Our lives were parallel universes, but we connected and friendships were formed that last to today. And when I returned to Beijing as Ambassador, many of those friendships had endured.
I was enormously fortunate to have had a group of friends among the artists to help reintroduce me to the vastly changed and expanded Beijing cultural scene. By 2007, it was bewildering compared with when I had left at the start of the 1990s.
Beijing was now almost unrecognizable. China had change beyond what even the most optimistic of us could have possible imagined.
It is hard to know now how poor China was at that time and how unlikely and fanciful it seemed that China would, within just three decades, become the second largest economy in the world and resume its standing among the world’s leading nations.
In 1986, China’s total GDP was a bit more than twice that of Australia’s. By the mid 2000s, it was nearly 4 times as great, and this year is expected to be ten times greater.
Or looked at another way, bearing in mind that China’s population is some 50 times greater than Australia’s, per capita GDP in China has risen from just one-fortieth of Australia’s in 1986 to one-sixth today.
By the early 1980s, Australia was almost alone among the western democracies in recognising the significance of what was happening in China. Bob Hawke’s 1986 visit to China occurred a few weeks after I started work in Beijing.
On that trip, Hawke spent the unusually long period of eight days in China. He travelled to what were then regarded as remote and exotic places, such as Chengdu.
Remarkably, he was always accompanied by someone from the Communist Party’s senior leadership group. At the Embassy, he played tough doubles’ tennis matches with the Chairman of the National People’s Congress, Wan Li, the second most senior figure in the government.
Hawke listened to the plans and vision for China from Party Secretary General, Hu Yaobang, and Premier Zhao Ziyang and believed, like them, that China had no option but to change profoundly –to open its economy, and to introduce market economic reforms and private property.
All understood that the challenges and risks involved in this were immense and would never be easy, neither smooth nor linear. China’s leadership embarked on a journey of incremental reform.
One senior leader and principal architect of China’s reforms, Deng Xiaoping, said it was to be like crossing a river on foot, stepping on one stone at a time.
As it was then, so it is today, policy change was based on continuous efforts at experimentation, trial and error, pushing at the boundaries of what could be tolerated politically as well as in terms of economic dislocation.
Australia’s Ambassador during these early years was Ross Garnaut, Hawke’s former economic adviser and close confidant. Together,Ross and I studied closely every announcement and policy development, no matter how nuanced.
We wrote copious reports back to Canberra to feed the Prime Minister’s insatiable appetite for news and updates. And we began briefing the trickle of Australian business people beginning to pass through Beijing.Soon they were to become a flood.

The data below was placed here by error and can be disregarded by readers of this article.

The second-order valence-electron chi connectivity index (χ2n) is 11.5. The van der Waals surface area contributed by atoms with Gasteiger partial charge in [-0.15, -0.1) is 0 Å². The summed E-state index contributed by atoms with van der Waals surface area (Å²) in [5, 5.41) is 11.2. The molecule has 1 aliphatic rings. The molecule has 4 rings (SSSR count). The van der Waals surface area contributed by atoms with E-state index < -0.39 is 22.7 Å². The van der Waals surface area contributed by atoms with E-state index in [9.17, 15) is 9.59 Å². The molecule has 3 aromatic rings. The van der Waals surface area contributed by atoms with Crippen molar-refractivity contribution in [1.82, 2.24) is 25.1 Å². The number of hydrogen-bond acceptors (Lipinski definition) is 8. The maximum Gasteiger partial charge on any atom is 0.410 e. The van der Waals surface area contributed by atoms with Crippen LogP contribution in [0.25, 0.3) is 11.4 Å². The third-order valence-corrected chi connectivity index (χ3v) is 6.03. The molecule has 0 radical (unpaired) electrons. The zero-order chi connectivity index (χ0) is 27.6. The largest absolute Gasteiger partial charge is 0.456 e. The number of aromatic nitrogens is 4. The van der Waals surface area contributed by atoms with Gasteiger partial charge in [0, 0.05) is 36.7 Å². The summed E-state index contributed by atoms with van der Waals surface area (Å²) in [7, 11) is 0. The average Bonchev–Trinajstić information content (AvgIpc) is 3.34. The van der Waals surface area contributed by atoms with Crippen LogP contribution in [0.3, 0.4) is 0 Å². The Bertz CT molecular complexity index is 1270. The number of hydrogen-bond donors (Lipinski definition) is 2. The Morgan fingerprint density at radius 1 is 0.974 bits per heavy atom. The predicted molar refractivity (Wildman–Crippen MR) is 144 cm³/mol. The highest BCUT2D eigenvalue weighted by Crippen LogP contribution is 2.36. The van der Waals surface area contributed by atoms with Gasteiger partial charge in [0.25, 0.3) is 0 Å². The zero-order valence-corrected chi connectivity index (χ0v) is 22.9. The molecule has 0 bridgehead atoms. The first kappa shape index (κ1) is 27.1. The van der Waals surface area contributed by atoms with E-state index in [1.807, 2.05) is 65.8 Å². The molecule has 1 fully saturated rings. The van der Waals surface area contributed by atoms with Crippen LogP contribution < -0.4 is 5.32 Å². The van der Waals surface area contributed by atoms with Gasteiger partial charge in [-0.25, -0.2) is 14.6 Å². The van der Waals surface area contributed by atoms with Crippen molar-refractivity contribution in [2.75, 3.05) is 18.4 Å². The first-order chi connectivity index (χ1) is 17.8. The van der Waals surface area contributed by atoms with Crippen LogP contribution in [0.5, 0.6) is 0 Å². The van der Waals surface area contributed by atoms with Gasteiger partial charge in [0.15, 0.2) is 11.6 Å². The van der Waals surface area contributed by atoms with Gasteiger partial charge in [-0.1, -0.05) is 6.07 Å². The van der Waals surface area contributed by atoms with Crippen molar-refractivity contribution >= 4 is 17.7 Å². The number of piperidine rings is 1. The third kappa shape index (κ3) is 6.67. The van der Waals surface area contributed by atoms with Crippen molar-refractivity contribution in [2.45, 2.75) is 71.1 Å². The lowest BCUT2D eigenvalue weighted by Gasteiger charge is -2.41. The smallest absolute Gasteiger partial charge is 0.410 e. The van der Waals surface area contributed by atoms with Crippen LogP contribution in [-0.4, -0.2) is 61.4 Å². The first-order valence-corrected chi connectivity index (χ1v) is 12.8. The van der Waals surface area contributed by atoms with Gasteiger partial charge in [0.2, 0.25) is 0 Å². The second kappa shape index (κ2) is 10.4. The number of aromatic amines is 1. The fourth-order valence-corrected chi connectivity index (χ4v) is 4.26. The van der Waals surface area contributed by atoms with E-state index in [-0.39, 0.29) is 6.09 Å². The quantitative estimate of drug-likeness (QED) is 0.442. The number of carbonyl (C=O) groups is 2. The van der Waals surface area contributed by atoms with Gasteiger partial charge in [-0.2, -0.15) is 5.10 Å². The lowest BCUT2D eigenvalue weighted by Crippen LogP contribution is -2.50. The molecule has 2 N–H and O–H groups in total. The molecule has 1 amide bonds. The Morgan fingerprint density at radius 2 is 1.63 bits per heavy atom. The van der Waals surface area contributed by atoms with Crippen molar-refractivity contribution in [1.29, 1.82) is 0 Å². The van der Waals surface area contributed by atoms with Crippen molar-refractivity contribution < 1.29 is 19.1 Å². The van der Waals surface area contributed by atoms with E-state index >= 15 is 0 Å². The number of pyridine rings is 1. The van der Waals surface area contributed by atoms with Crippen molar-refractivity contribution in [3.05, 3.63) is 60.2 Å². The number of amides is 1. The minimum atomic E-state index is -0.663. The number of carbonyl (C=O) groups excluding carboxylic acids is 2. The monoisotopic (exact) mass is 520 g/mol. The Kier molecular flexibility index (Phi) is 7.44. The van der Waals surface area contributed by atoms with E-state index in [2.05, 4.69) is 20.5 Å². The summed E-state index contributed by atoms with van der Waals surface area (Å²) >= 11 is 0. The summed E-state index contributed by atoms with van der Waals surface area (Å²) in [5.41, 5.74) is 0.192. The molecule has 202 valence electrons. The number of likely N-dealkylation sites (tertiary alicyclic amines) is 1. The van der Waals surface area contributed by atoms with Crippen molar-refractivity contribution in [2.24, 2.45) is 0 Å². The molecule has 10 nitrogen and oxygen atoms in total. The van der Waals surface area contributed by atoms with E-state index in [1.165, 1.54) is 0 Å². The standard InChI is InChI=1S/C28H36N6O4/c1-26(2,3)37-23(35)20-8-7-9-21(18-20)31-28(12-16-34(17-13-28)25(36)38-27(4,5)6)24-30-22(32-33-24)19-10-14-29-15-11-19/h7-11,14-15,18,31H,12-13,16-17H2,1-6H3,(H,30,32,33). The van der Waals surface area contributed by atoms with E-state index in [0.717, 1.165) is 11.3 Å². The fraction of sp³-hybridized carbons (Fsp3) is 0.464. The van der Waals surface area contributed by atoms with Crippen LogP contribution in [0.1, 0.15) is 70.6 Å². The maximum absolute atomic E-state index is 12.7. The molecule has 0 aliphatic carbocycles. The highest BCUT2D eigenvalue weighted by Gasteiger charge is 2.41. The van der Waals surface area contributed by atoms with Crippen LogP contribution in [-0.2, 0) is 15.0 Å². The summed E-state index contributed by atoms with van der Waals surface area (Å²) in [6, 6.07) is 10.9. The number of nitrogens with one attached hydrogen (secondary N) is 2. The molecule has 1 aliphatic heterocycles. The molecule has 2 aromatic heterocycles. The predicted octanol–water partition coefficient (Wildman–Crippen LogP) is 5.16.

We weighed and analysed all the statistics starting to be released by the Chinese Government, no matter how incomplete or suspect. At the time, no bank, brokerage house, and nearly all Universities had not a single analyst looking at China.
Ross and I were convinced, that China had no option but to continue its self-chosen path of economic reform and opening to the outside world. The regime’s survival would depend on it.
We were not Sinologists, but trained economists. The Sinologists were often quick to dismiss us as naively optimistic about China’s future. But not only were the majority of Sinologists pessimistic, or at best highly sceptical, many others also shared their views.
The pessimist case had three main, predictable and well-practiced strands.
First, the Sinologists from their deep study of China’s history understood that China was trapped by dynastic cycles of rise anddecline, centralization and unity followed by fragmentation, disunity and conflict. For them the Chinese Communist Party was just the most recent in China’s long history of dynastic rule.
The second strand held that sustained economic growth and authoritarian political systems were inherently incompatible. At some point they would collide and either the political system would collapse or economic reform would be retrenched. Markets and Mao could not co-exist and so it would all end in tears.
The third strand in the pessimists’ case was that much of what we were witnessing in terms of economic growth was an illusion. A deeply held belief that it was all a fraud perpetrated on gullible foreigners, just as the notion of a happy harmonious China, united as one family under the Communist Party, had been during some shocking periods in China’s modern history such as the Great Leap Forward and the Cultural Revolution.